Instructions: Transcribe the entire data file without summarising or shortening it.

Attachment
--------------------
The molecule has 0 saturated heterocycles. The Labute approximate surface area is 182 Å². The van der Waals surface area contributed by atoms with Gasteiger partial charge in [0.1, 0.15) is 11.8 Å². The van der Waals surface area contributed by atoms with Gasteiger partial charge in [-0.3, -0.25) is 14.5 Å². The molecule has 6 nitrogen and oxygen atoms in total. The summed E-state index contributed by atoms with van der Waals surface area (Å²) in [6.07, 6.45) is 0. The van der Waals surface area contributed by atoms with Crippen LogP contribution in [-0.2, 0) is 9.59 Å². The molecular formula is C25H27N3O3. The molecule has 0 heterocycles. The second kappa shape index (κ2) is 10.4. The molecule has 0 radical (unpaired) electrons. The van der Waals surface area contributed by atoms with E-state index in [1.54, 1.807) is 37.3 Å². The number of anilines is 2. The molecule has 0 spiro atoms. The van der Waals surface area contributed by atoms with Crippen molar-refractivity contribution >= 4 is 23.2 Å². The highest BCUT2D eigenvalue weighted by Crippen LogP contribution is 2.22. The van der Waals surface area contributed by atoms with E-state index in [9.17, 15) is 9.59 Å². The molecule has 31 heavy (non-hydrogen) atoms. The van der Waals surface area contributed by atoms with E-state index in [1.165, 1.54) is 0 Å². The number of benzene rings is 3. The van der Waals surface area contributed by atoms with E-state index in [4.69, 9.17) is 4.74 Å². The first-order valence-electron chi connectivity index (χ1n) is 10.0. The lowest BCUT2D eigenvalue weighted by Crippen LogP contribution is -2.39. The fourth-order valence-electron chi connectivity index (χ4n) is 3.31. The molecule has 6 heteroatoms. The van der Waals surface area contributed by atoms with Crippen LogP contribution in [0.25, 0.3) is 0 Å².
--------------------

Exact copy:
The molecule has 0 saturated heterocycles. The Labute approximate surface area is 182 Å². The van der Waals surface area contributed by atoms with Gasteiger partial charge in [0.1, 0.15) is 11.8 Å². The van der Waals surface area contributed by atoms with Gasteiger partial charge in [-0.3, -0.25) is 14.5 Å². The molecule has 6 nitrogen and oxygen atoms in total. The summed E-state index contributed by atoms with van der Waals surface area (Å²) in [6.07, 6.45) is 0. The van der Waals surface area contributed by atoms with Crippen LogP contribution in [-0.2, 0) is 9.59 Å². The molecular formula is C25H27N3O3. The molecule has 0 heterocycles. The second kappa shape index (κ2) is 10.4. The molecule has 0 radical (unpaired) electrons. The van der Waals surface area contributed by atoms with E-state index in [1.54, 1.807) is 37.3 Å². The number of anilines is 2. The molecule has 0 spiro atoms. The van der Waals surface area contributed by atoms with Crippen molar-refractivity contribution >= 4 is 23.2 Å². The highest BCUT2D eigenvalue weighted by Crippen LogP contribution is 2.22. The van der Waals surface area contributed by atoms with E-state index in [9.17, 15) is 9.59 Å². The molecule has 31 heavy (non-hydrogen) atoms. The van der Waals surface area contributed by atoms with E-state index in [1.165, 1.54) is 0 Å². The number of benzene rings is 3. The van der Waals surface area contributed by atoms with E-state index in [4.69, 9.17) is 4.74 Å². The first-order valence-electron chi connectivity index (χ1n) is 10.0. The lowest BCUT2D eigenvalue weighted by Crippen LogP contribution is -2.39. The fourth-order valence-electron chi connectivity index (χ4n) is 3.31. The molecule has 6 heteroatoms. The van der Waals surface area contributed by atoms with Crippen LogP contribution in [0.25, 0.3) is 0 Å².